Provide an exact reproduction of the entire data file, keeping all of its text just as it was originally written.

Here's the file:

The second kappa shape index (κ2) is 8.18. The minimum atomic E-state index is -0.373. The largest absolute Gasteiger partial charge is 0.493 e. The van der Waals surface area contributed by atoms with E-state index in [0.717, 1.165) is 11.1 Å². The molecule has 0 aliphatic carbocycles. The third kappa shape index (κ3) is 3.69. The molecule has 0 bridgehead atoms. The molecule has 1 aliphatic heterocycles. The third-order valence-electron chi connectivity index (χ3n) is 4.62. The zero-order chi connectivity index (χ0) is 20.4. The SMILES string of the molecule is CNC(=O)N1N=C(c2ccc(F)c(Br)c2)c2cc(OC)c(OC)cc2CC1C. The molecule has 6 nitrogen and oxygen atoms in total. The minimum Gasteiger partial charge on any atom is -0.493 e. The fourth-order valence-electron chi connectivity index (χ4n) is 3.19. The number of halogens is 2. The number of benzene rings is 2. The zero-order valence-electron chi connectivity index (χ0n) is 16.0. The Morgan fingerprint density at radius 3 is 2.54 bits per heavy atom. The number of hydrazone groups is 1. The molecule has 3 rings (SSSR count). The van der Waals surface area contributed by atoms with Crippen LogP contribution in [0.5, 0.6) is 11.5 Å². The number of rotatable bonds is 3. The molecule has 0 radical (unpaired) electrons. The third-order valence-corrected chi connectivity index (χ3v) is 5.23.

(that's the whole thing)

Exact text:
The second kappa shape index (κ2) is 8.18. The minimum atomic E-state index is -0.373. The largest absolute Gasteiger partial charge is 0.493 e. The van der Waals surface area contributed by atoms with E-state index in [0.717, 1.165) is 11.1 Å². The molecule has 0 aliphatic carbocycles. The third kappa shape index (κ3) is 3.69. The molecule has 0 bridgehead atoms. The molecule has 1 aliphatic heterocycles. The third-order valence-electron chi connectivity index (χ3n) is 4.62. The zero-order chi connectivity index (χ0) is 20.4. The SMILES string of the molecule is CNC(=O)N1N=C(c2ccc(F)c(Br)c2)c2cc(OC)c(OC)cc2CC1C. The molecule has 6 nitrogen and oxygen atoms in total. The minimum Gasteiger partial charge on any atom is -0.493 e. The fourth-order valence-electron chi connectivity index (χ4n) is 3.19. The number of halogens is 2. The number of benzene rings is 2. The zero-order valence-electron chi connectivity index (χ0n) is 16.0. The Morgan fingerprint density at radius 3 is 2.54 bits per heavy atom. The number of hydrazone groups is 1. The molecule has 3 rings (SSSR count). The van der Waals surface area contributed by atoms with Crippen LogP contribution in [0.5, 0.6) is 11.5 Å². The number of rotatable bonds is 3. The molecule has 0 radical (unpaired) electrons. The third-order valence-corrected chi connectivity index (χ3v) is 5.23.